NEVER EASY TO PREPARE FOR MONACO Monaco, home to the most famous Formula One race in the world, is a circuit of contrasts. The principality& ...
NEVER EASY TO PREPARE FOR MONACO
Monaco, home to the most famous Formula One race in the world, is a circuit of contrasts. The principalitys tight, everyday roads generate the lowest lap speeds of the season Jarno Trulli (Renault/Michelin) averaged 145.880km/h (90.646mph) en route to victory in 2004, which makes it considerably slower than any other race but the proximity of the cars gives spectators a greater impression of speed than almost anywhere else.
The combination of a yacht-fringed Mediterranean location and an illustrious history makes this one of the sports crown jewels, a race that every driver longs to add to his CV. This weekend, Michelin will be chasing its 81st F1 world championship victory and a seventh in succession as its partner teams endeavour to maintain their unbeaten start to the season.
Unlike other established circuits, which have been forced to move with the times, Monaco is a glorious anachronism. Conceived by Anthony Noghes, the man after whom the final corner is named, it was first used in 1929 and featured on the inaugural world championship calendar in 1950. It was dropped the following season but reappeared in 1955 and has been omnipresent on the schedule ever since.
The 3.340-kilometre (2.075-mile) circuit has changed relatively little over the seasons a modest extension, in 1973, and a new pit complex, opened last season, have been the most significant alterations and this years race will be the 52nd to count towards the world championship. Michelin has a proud record in Monaco and has been beaten here only once since returning to F1 in 2001.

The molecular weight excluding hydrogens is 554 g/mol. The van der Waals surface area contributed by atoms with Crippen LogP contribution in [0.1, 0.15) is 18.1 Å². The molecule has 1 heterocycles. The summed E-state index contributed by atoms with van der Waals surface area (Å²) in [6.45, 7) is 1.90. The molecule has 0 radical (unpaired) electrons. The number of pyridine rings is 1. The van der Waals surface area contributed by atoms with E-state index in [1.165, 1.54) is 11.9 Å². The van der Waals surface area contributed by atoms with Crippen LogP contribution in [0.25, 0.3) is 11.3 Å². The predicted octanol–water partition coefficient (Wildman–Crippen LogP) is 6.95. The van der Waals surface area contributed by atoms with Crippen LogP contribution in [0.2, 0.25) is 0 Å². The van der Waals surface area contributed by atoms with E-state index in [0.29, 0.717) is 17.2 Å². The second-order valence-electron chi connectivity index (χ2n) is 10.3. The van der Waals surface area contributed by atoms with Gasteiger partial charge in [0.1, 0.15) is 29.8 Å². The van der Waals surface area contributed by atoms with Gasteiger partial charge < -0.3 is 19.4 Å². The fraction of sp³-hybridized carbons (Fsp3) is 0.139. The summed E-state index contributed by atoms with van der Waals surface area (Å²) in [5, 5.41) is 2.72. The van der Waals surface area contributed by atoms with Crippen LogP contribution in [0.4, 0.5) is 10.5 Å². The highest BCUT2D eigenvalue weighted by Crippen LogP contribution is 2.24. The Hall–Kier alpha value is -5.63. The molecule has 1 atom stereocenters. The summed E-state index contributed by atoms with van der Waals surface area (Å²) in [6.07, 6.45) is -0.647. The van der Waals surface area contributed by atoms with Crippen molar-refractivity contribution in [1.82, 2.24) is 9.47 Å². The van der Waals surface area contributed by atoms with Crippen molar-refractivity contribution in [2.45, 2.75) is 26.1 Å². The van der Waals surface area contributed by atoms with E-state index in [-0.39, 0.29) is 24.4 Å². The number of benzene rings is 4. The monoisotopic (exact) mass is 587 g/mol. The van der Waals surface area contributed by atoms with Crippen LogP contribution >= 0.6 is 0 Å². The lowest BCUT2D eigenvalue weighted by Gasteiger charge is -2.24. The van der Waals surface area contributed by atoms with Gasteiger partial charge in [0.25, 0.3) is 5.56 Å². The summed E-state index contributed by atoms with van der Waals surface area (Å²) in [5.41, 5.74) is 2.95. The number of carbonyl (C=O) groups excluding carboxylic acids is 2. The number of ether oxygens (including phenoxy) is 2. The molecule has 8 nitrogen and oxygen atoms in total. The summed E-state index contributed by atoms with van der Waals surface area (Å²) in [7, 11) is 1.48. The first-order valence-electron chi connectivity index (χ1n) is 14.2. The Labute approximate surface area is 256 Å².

Jody Scheckter (Ferrari) scored the first of Bibendums six Monaco victories en route to the 1979 world title. In the intervening years, Gilles Villeneuve (Ferrari, 1981), Alain Prost (McLaren-TAG turbo, 1984), David Coulthard (McLaren-Mercedes, 2002), Juan Pablo Montoya (Williams-BMW, 2003) and Jarno Trulli (Renault, 2004) have all conquered F1s most celebrated circuit on Michelin tyres.
Pierre Dupasquier, Michelin Motorsport Director:
We are moving from the high-speed sweeps of Barcelona to something completely different - the tight confines of Monaco, with its many slow corners. It is never easy to prepare for the Monaco Grand Prix because it is difficult to find any circuits with similar characteristics. There is nowhere else quite like it."
The streets of the principality are an asphalt patchwork that ordinary cars and trucks use on a daily basis. Many parts of the circuit frequently have to be resurfaced and we can but hypothesise about the effects this might have.
We use fairly soft compounds in Monaco because average lap speeds aren't particularly high and the surface is not too abrasive. Even so, we have to pay careful attention to the rear tyres because cars are forever accelerating fiercely out of slow corners - it is vital that traction control systems are set up correctly, because that can influence wear rates. If a car's rear tyres start to wear more than its fronts, it will begin to oversteer and the driver needs to be much more sensitive with the throttle - especially when exiting slow corners.